Correct. The first image is indicative of the low-resolution stream, roughly CIF to VGA on all cameras represented. My intent in showing the second image was to provide a comparison in bandwidth utilization when digital zoom triggers the full-resolution image( in the example provided, 16 MP) of that one tile or bite-sized chunk of the camera's field of view. You are seeing full resolution of the 16 MP in the 2nd image, just of the area it is digitally zoomed into ( license plate).

I apologize if this was misleading as i certainly did not intend for it to be. Thanks for clarifying.

If price is no option I would probably go Axis Zipstream with Exacq or Avigilon VMS.

I would not recommend Axis Zipstream with Avigilon to improve remote viewing . You will lose the advantages of the HDSM, pixel search, object classification search which make remote viewing smooth and easy. Plus since the I frames are all over the place scrubbing video is very choppy.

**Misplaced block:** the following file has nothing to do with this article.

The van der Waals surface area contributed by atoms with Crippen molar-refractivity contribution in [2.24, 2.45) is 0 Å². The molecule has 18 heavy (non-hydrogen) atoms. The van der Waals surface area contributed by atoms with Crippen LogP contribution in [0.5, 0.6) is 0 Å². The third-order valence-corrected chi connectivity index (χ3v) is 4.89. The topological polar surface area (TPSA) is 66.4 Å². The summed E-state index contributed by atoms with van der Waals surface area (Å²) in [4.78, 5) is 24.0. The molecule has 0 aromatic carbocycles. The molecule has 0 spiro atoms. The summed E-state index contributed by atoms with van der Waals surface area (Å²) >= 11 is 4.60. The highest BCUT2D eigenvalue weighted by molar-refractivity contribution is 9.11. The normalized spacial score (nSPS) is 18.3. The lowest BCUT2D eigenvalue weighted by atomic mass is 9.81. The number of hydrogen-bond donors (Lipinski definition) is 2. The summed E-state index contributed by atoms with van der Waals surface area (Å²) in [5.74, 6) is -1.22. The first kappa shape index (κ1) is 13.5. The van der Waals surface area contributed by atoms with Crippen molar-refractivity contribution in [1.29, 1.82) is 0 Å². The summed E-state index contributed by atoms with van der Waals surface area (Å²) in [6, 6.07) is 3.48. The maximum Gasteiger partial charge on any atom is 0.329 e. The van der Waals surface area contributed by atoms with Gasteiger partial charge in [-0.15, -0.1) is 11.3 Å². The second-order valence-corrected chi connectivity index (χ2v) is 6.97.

Aloha John,

I would like to thank you and all the pros for your responses. To answer the question about price, price is no object. I am based in Hawaii and need to remote view stores as far as Guam and Saipan. Everything is flexible from the camera resolution to the VMS. The ultimate goal is, If I need to watch an incident that occurred days ago. I can pull up the video and view it with good picture quality and it won't require hours of loading just to view 5-10 minutes.


price is no object.... need to watch an incident

If those are the two main considerations, you want to buy cameras with the greatest bandwidth efficiency because you will need the full resolution to do the investigation remotely.

For that, smart codec cameras are certainly the choice. The good news is that smart codec camera availability is one the rise. We have tested: Axis Zipstream, Panasonic Smart Coding and Hikvision H.264+. Axis Zipstream has the overall best performing smart codec but Hikvision H.264+ is fairly close and notably less expensive.

Use one of those 2 camera manufacturer's supported cameras with your choice of VMS. That's the best way to get quality and bandwidth efficiency at the same time.